Imagining the next confirmation fight

IMAGINING THE NEXT CONFIRMATION FIGHT…. It’s funny to think about it now, soon after Justice John Paul Stevens announced his retirement, the conventional wisdom was that Elena Kagan was the kind of nominee even Republicans could accept. Indeed, some of the strongest criticism of Kagan was coming from the left, not the right.

As we saw yesterday, she ended up with 63 confirmation votes in the Senate, including only five out of 41 GOP members. Historically, that’s pretty low, especially give how uncontroversial Kagan’s nomination was. Republican opposition was based on largely nothing.

Whether President Obama will have another opportunity to fill a high court vacancy is unclear, but the trend in the Senate isn’t encouraging. Ruth Bader Ginsburg had been head of the ACLU’s Women’s Rights Project, and she garnered 96 votes in Clinton’s first term. Now, Kagan could only muster 63 votes, and Republicans didn’t lay a glove on her.

“We are well on our way to a huge train wreck,” veteran Supreme Court litigator Tom Goldstein said. “I do think this is a corner we won’t be able to turn back [from], or at least there’s no sign the Senate will turn back from, for a long time.” If 60 “yes” votes “is the best anyone is going to have, a Supreme Court confirmation fight could easily turn into thermonuclear war.”

Jay Bookman added that yesterday’s vote was “an ominous sign, confirming a sense that American government is coming close to a breakdown.”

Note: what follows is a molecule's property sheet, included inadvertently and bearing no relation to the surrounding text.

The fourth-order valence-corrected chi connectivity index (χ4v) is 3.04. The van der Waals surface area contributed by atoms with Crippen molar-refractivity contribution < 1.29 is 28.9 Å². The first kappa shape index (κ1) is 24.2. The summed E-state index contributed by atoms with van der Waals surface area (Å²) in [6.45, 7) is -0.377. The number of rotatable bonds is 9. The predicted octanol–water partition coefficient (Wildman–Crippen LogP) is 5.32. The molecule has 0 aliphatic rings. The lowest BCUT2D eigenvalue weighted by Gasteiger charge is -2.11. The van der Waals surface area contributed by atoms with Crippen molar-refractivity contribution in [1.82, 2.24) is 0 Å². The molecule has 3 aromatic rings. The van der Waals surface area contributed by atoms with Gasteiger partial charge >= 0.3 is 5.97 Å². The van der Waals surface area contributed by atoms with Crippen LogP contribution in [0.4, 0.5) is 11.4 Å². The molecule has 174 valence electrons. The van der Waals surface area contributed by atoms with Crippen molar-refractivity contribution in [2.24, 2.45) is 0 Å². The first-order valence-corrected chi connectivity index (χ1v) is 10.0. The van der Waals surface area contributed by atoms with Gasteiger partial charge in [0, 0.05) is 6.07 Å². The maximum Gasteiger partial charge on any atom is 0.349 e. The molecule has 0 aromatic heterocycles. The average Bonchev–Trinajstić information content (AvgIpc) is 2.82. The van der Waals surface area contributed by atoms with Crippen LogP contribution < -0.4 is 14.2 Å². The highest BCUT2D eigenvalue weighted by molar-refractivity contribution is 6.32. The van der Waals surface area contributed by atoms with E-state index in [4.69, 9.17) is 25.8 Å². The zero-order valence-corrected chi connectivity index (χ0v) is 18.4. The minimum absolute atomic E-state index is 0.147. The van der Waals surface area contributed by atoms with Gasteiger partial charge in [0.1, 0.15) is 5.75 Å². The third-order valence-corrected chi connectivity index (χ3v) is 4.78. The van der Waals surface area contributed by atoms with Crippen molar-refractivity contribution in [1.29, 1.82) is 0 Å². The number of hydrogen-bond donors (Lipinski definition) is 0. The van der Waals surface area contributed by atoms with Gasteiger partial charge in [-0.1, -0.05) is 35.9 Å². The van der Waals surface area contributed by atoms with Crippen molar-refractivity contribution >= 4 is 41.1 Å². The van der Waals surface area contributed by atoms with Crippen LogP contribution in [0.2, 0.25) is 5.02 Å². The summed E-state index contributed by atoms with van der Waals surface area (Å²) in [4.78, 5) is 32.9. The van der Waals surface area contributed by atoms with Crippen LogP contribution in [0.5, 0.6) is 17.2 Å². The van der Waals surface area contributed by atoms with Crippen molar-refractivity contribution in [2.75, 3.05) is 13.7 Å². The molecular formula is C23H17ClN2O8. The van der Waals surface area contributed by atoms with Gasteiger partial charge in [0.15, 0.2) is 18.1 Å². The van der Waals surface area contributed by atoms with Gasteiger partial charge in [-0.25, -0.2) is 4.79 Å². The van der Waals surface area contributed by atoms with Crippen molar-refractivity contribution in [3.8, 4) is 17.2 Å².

Of course, all of this dealt with a center-left justice being replaced with another center-left justice under a center-left president. Jeff Greenfield recently considered what would happen if Obama had a chance to replace one of the Supreme Court’s five conservatives.

[I]magine it’s 2011, and the Senate has become more Republican than it is now; And imagine that Clarence Thomas or Antonin Scalia — or Roberts or Alito or even Anthony Kennedy (the “swing justice”) — has to leave the bench.

For conservatives, anyone likely to be picked by President Obama’s will represent a dramatic shift on the Court. Why? Because many of the Court’s recent controversial decisions — on gun rights, late-term abortions, corporate campaign spending — were 5-4 votes. The impact of an Obama-chosen justice replacing a conservative on the Court would be far, far more consequential than Sotomayor for Souter or Kagan for Stevens.

And that means that the confirmation struggle is likely to go “nuclear.”

Given what we’ve seen, it seems to be a mortal lock that Republicans would filibuster any Obama nominee chosen to replace a conservative. In fact, I suspect the GOP would be satisfied to simply allow the Supreme Court to just go with eight justices indefinitely.

And the fact that this seems entirely plausible is a reminder of how far Republicans have moved in a short period of time. As we talked about yesterday, just two years ago, John McCain noted, “When President Bill Clinton nominated Stephen Breyer and Ruth Bader Ginsberg to serve on the high court, I voted for their confirmation, as did all but a few of my fellow Republicans. Why? For the simple reason that the nominees were qualified, and it would have been petty, and partisan, and disingenuous to insist otherwise. Those nominees represented the considered judgment of the president of the United States. And under our Constitution, it is the president’s call to make.”

The GOP simply doesn’t believe this anymore. Sen. Lindsay Graham (R-S.C.), who backed Kagan yesterday and Sotomayor last year, said, “Things are changing. I worry the direction we’re drifting.”

He’s not the only one.